Social Learning Theory comes next, or more commonly known as observational learning or modeling. This theory, I can easily relate to, as I had a role model since I was about 7 or 8 years old which had shaped what I had become now. But social learning theory deals more than just imitation of the model. It goes on with the improvement of modeled behavior, owning it and eventually regulating one’s action so goals are achieved. My take on this is that teachers as role models should be credible and worthy of emulation by the students. They should exhibit an insatiable thirst for knowledge and a formidable character.
The module on cognitive theories reaffirmed my earlier views on how information is stored in memory. I may not know the terms rehearsal, implicit/ explicit memories as applied to memory retention and recall, but I somehow have an overview of their applications on memory construction. Mnemonics and drill-and-practice skills, I have been using since way back when.
Now, constructivism, it is my view that this theory is an application and improvement of Robert Sternberg’s triarchic theory, since both theories deal with acquiring knowledge (knowing and understanding counterparts in Bloom’s taxonomy), applying or relating it to experiences (analyzing , evaluating and application) and innovating (creativity) solutions to novel situations. Constuctivists approach to teaching had been discussed as early as Huitt’s definition of learning, and I have since then been an advocate of this teaching strategy. I definitely do not agree with direct instruction approach because first, it is boring, second, it is boring, and lastly, IT IS BORING!
In summary, I can conclude that the learning theories I have studied in this course made me recognize the role that cognition, experience and environment play in the costruction of information and development of skills. I have also learned the importance of developmental stages and maturation’s impact on learning events. I also learned to value that higher order thinking skills can be developed through social interaction and the structuring of experiences within the learners’ zone of proximal development or readiness sphere.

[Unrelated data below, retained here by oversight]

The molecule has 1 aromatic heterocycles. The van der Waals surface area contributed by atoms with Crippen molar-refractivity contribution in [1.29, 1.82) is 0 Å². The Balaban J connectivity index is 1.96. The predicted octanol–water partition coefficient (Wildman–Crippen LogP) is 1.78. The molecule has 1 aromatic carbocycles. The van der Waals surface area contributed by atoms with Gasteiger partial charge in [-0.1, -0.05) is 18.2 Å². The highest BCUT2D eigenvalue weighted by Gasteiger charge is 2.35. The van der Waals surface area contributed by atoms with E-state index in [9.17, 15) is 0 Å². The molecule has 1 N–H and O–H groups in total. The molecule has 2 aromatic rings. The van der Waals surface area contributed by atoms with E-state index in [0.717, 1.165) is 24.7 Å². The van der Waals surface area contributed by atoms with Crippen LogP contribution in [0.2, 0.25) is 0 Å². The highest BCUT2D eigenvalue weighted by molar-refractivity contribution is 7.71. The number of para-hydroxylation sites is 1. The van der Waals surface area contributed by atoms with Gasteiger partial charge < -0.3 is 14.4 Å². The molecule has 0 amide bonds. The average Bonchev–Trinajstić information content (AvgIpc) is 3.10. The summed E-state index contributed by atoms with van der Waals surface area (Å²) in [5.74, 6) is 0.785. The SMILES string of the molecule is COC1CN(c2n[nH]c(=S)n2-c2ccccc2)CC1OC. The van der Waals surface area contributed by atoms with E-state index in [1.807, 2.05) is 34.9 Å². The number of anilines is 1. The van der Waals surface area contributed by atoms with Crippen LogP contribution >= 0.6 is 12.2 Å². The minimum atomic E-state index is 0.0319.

Now, with all that has been said, am I a better learner and teacher now? I would assume so. Not only do I have the know-hows of teaching math, I also take into consideration various factors that may affect learning of my students. I had long wanted to optimize their learning, and now I have the perspectives to do it. In fact, I have started to incorporate these learnings I had in my dealing with students now, and I would say it is very effective. Once I understand where they are coming from, it is easier to lead them to where I want them to go in their studies. And that is towards academic success, in all its true essence. So, onwards we go, may the Good Lord be with us in this journey.
P.S. Since this is my final blog for this course, please allow me to extend my warmest gratitude to Teacher Malou and to all of you, classmates, for a very fruitful course. I shall carry the learnings I gained here all through my lifetime, maybe even use them to my grandchildren someday. Teacher Malou had been so effective in nurturing us all, not only did she walk the talk, she walked before she talked. She had been employing most of the teaching strategies even before we discussed them, so it was easier to connect the theories to her teaching style. Great job, Ma’am! And to my classmates, I know you’d be great educators someday. I hope we’d get to be classmates again soon (if I pass this trimester’s courses, hahaha) So, see you around guys. Ciao!